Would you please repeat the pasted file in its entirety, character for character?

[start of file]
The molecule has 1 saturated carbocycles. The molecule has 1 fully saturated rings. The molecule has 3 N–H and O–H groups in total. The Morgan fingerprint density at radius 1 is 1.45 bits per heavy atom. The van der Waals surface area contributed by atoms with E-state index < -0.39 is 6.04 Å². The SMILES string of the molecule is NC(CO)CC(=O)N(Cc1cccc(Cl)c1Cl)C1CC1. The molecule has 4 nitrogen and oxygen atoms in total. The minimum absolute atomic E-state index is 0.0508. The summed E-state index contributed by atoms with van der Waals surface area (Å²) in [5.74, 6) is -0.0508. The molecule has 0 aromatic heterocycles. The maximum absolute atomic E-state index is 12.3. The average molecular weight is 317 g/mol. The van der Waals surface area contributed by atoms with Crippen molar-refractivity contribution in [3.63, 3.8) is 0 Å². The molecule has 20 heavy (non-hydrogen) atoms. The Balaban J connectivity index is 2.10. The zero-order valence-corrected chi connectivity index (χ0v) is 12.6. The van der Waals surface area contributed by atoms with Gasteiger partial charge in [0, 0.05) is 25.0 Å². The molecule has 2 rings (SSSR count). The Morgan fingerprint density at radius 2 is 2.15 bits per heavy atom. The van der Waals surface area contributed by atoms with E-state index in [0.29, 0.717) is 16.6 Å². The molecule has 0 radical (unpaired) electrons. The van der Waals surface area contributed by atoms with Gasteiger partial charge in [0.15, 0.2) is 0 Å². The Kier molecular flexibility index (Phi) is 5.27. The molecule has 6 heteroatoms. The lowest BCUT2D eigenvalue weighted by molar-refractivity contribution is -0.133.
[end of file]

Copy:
The molecule has 1 saturated carbocycles. The molecule has 1 fully saturated rings. The molecule has 3 N–H and O–H groups in total. The Morgan fingerprint density at radius 1 is 1.45 bits per heavy atom. The van der Waals surface area contributed by atoms with E-state index < -0.39 is 6.04 Å². The SMILES string of the molecule is NC(CO)CC(=O)N(Cc1cccc(Cl)c1Cl)C1CC1. The molecule has 4 nitrogen and oxygen atoms in total. The minimum absolute atomic E-state index is 0.0508. The summed E-state index contributed by atoms with van der Waals surface area (Å²) in [5.74, 6) is -0.0508. The molecule has 0 aromatic heterocycles. The maximum absolute atomic E-state index is 12.3. The average molecular weight is 317 g/mol. The van der Waals surface area contributed by atoms with Crippen molar-refractivity contribution in [3.63, 3.8) is 0 Å². The molecule has 20 heavy (non-hydrogen) atoms. The Balaban J connectivity index is 2.10. The zero-order valence-corrected chi connectivity index (χ0v) is 12.6. The van der Waals surface area contributed by atoms with Gasteiger partial charge in [0, 0.05) is 25.0 Å². The molecule has 2 rings (SSSR count). The Morgan fingerprint density at radius 2 is 2.15 bits per heavy atom. The van der Waals surface area contributed by atoms with E-state index in [0.29, 0.717) is 16.6 Å². The molecule has 0 radical (unpaired) electrons. The van der Waals surface area contributed by atoms with Gasteiger partial charge in [0.15, 0.2) is 0 Å². The Kier molecular flexibility index (Phi) is 5.27. The molecule has 6 heteroatoms. The lowest BCUT2D eigenvalue weighted by molar-refractivity contribution is -0.133.